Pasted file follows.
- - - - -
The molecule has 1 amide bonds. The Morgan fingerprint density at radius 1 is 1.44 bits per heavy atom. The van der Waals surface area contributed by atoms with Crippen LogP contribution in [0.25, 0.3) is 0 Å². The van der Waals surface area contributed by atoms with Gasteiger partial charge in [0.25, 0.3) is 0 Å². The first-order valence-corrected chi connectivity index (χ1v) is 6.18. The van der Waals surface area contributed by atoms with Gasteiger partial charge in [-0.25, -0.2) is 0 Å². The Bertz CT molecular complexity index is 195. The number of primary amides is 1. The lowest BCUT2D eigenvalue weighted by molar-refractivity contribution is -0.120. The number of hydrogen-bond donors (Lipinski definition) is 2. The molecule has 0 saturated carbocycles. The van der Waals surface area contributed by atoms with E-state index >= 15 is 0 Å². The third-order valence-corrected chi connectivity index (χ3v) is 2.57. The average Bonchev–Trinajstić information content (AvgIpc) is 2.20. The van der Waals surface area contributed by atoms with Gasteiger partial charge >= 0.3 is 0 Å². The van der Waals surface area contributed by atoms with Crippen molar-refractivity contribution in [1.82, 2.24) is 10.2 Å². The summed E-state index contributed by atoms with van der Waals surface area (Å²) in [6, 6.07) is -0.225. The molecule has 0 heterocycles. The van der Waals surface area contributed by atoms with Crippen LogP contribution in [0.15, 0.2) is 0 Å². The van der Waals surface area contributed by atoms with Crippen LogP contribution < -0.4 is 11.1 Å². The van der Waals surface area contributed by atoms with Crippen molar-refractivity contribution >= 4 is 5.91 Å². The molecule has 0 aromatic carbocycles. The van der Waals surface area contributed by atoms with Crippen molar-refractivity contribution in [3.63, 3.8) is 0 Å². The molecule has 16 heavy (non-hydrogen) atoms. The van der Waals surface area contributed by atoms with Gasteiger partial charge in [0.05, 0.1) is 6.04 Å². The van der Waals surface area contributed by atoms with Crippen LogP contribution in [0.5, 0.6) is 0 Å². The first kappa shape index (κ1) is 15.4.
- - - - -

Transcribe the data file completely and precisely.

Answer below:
The molecule has 1 amide bonds. The Morgan fingerprint density at radius 1 is 1.44 bits per heavy atom. The van der Waals surface area contributed by atoms with Crippen LogP contribution in [0.25, 0.3) is 0 Å². The van der Waals surface area contributed by atoms with Gasteiger partial charge in [0.25, 0.3) is 0 Å². The first-order valence-corrected chi connectivity index (χ1v) is 6.18. The van der Waals surface area contributed by atoms with Gasteiger partial charge in [-0.25, -0.2) is 0 Å². The Bertz CT molecular complexity index is 195. The number of primary amides is 1. The lowest BCUT2D eigenvalue weighted by molar-refractivity contribution is -0.120. The number of hydrogen-bond donors (Lipinski definition) is 2. The molecule has 0 saturated carbocycles. The van der Waals surface area contributed by atoms with E-state index >= 15 is 0 Å². The third-order valence-corrected chi connectivity index (χ3v) is 2.57. The average Bonchev–Trinajstić information content (AvgIpc) is 2.20. The van der Waals surface area contributed by atoms with Gasteiger partial charge >= 0.3 is 0 Å². The van der Waals surface area contributed by atoms with Crippen molar-refractivity contribution in [1.82, 2.24) is 10.2 Å². The summed E-state index contributed by atoms with van der Waals surface area (Å²) in [6, 6.07) is -0.225. The molecule has 0 heterocycles. The van der Waals surface area contributed by atoms with Crippen LogP contribution in [0.15, 0.2) is 0 Å². The van der Waals surface area contributed by atoms with Crippen LogP contribution < -0.4 is 11.1 Å². The van der Waals surface area contributed by atoms with Crippen molar-refractivity contribution >= 4 is 5.91 Å². The molecule has 0 aromatic carbocycles. The van der Waals surface area contributed by atoms with Crippen molar-refractivity contribution in [3.63, 3.8) is 0 Å². The molecule has 16 heavy (non-hydrogen) atoms. The van der Waals surface area contributed by atoms with Gasteiger partial charge in [0.05, 0.1) is 6.04 Å². The van der Waals surface area contributed by atoms with Crippen LogP contribution in [0.5, 0.6) is 0 Å². The first kappa shape index (κ1) is 15.4.